Watch a C-130 Get Up Close And Personal With California's Massive Wildfire


Since the Carr Fire was first reported to authorities on July 23, its flames have lapped across nearly 100,000 acres of California, forcing the evacuation of tens of thousands of residents and threatening hundreds of buildings. Two firefighters, along with several civilians, have already lost their lives; thus far, the Carr Fire is only 20% contained.

That's where the California National Guard comes in. The Cal Guard currently has some 800 soldiers and airmen hard at work backing up local authorities in their war against the flames.

Service members from the Cal Guard are currently a sort of aerial war against the wildfire.

The aircraft are loosing off payloads of fire retardant from C-130 Hercules aircraft, rather than the bombs it usually hauls in the skies above Iraq and Afghanistan.

According to the Army, the Cal Guard has deployed  CH-47 Chinooks and HH-60 Black Hawks with the Air National Guard's 195th Airlift Wing to serve as eyes in the sky.

California National Guard/Senior Airman Crystal Housman

A UH-60L Black Hawk helicopter assigned to the California Army National Guard takes off from Joint Forces Training Base, Los Alamitos, California, on Saturday morning, July 28, 2018, to support firefighting efforts in Northern California. The helicopter is painted with pink markings and numbers to increase its visibility in smoky conditions upon arrival to the fire areas. (U.S. Air National Guard photo by Senior Airman Crystal Housman)

The aircrews are tasked with providing state authorities with real-time intelligence to state and local emergency managers; the effort includes at least one MQ-9 reaper drone whose photographs of the fire are distributed to firefighters on the ground daily.

California National Guard/Staff Sgt. Edward Siguenza

U.S. Air Force Maj. Nicholas Edwards, an intelligence analyst manager with the California Air National Guard’s 195th Air Base Wing, updates leaders from the California Department of Forestry and Fire Protection (CAL FIRE) on the Carr Fire in Shasta County, California. Edwards leads a team that gives accurate information CAL FIRE uses to battle the Carr Fire that intensified to nearly 90,000 burned acres in about a week. (U.S. Army National Guard photo by Staff Sgt. Eddie Siguenza)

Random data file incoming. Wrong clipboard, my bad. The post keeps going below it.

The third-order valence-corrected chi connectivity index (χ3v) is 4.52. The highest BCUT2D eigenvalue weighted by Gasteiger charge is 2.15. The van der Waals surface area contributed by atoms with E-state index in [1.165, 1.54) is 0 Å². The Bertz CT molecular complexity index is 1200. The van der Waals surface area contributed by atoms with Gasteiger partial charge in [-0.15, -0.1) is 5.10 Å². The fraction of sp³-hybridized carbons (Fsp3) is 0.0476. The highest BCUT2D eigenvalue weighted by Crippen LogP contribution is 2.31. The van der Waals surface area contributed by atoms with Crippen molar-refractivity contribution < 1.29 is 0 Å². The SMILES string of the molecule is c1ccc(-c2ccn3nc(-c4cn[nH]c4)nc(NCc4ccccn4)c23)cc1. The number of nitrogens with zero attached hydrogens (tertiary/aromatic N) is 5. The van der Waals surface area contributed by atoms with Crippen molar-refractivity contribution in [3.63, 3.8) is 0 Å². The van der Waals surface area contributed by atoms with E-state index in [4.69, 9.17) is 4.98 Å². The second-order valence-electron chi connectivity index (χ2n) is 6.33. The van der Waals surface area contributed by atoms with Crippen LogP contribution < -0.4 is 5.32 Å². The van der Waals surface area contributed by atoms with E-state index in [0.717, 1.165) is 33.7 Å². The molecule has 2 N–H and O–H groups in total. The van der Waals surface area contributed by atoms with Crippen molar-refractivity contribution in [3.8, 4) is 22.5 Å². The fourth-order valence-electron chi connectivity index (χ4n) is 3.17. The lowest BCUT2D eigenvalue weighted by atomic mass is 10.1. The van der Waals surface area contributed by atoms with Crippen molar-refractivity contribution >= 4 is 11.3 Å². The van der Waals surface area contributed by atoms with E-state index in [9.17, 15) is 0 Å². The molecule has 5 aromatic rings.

"They bring to the table a key part of our mission," CAL FIRE's Capt. Robert DeCamp said in an Army statement. "This is one fire that's very unpredictable, but we can track it with the capabilities the Guard provides us."

Elsewhere, the 270th and 870th Military Police units are working around the clock to keep civilians away from the Carr Fire and assist local law enforcement in evacuations.

California National Guard/Staff Sgt. Edward Siguenza

Sgt. Jesus Valencia and Spc. Cameron Hodges of the California Army National Guard’s 270th Military Police Company, 185th Military Police Battalion, 49th Military Police Brigade, secure a checkpoint July 29 at the Keswick Dam in Redding, California, shortly after the Carr Fire passed through the area. (U.S. Army National Guard photo by Staff Sgt. Eddie Siguenza)